I recently wrote a blog post about the signs that might suggest an organisation has a culture problem. Here are just a few more.
High employee turnover
This one is kind of obvious perhaps. There are many reasons behind turnover, and sweeping generalisations should be avoided. Even that one about people leaving managers and not jobs. But if people are exiting at a rapid rate, especially when they have short tenure, then something, somewhere, isn’t quite right. Note – a bog standard exit interview won’t answer the question.
Meetings and more meetings
You have to have one for every bloody thing. They run over time, there’s no agenda and if there is no one sticks to it. They are stuffed full of PowerPoint, and they are all about updates and not decisions. I recently came across a HBR article, in which it said that the sign of a great meeting isn’t the meeting itself, but what happens after it. Never a truer word was blogged
The answer to every challenge, is to write a policy……
Which no one will ever read. People are taking too long on their breaks, lets write a policy about that. Someone turns up at the office with blue hair, lets write a policy about that. You end up with a load of stupid rules that most people won’t even realise exist, rather than sensible conversations from one adult to another.
There is a lack of concern about people stuff.
Whether we are talking about how the candidate is treated during their application process through to whether anyone ever gets a feedback conversation. Often, people stuff is the easiest stuff to let slide. Here’s a question for you. At your place, would a manager get the same angst about not getting their 121s in the diary as they would for going over budget?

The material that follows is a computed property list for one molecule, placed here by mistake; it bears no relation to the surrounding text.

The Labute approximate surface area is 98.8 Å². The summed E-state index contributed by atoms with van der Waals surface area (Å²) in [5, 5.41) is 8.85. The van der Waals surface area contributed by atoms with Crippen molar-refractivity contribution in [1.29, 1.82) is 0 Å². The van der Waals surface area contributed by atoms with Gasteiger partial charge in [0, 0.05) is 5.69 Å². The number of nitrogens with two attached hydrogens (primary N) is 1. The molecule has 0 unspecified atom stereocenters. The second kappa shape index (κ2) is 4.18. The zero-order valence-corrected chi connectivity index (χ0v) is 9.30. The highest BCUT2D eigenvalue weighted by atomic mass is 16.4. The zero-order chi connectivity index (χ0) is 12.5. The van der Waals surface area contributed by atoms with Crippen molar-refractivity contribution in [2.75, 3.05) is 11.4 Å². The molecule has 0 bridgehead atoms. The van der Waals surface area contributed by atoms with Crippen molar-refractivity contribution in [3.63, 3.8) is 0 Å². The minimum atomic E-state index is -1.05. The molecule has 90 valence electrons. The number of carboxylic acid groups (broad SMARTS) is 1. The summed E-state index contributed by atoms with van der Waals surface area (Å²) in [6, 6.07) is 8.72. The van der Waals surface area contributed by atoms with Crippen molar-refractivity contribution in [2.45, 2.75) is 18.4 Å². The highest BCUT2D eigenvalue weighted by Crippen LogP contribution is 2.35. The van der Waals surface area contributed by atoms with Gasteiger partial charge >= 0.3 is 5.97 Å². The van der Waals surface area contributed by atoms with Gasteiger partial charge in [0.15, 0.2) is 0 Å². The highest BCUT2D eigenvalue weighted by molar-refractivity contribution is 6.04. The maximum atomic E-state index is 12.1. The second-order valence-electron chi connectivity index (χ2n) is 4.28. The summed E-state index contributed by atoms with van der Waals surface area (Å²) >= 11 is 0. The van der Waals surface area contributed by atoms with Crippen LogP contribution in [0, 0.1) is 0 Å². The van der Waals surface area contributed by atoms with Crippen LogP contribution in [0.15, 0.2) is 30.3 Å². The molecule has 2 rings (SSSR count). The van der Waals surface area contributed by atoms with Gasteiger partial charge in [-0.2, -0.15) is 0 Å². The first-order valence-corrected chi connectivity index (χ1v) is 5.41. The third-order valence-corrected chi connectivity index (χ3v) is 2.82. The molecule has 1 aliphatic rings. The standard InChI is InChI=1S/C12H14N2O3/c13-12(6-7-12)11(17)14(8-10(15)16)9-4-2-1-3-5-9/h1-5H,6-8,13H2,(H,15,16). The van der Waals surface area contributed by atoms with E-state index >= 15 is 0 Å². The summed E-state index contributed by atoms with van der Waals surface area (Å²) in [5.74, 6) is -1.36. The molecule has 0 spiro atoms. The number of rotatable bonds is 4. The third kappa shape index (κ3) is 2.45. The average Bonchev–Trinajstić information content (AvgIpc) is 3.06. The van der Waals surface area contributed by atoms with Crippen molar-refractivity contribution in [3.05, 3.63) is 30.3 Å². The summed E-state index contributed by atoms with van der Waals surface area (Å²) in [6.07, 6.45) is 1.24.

The Disciplinary Stick is wielded often.
I once worked at a place where so many disciplinary hearings were held, they became a focus of fun. At the start of a shift, the manager would hand out all the little white envelopes with invitations to investigations, invitations to hearings. An almost perverse badge of honour. Is it your turn today? There are times that discipline is appropriate. Repeated issues, gross misconduct. But all too often it is a sign that adult dialogue has failed.
There are unhelpful colloquialisms
Many years ago, I worked somewhere that had developed its own slang. A whole internal language. The place was so rife with people getting blamed, getting pulled up and being shouted down, it had its own special phrase: getting a pineapple. Which was short for, I have just had a pineapple placed robustly in a delicate part of my anatomy by a more senior member of staff. Including the spikey bit. Humour can be useful. It can also be destructive and perpetuate problems.
Culture, is contextual. There are few generalisations that can be made, apart from to say simply, that if any of these signs or symptoms exist at your place, it is important to listen, to understand, to ask why.
It is often said that culture is hard to change. That if takes a very long time if you try. There is some truth in both of these statements. But it is possible to take small steps and address the symptoms as well as the causes. Challenge the language, change the approach, role model a different path. And these are spaces that HR can absolutely lead the way.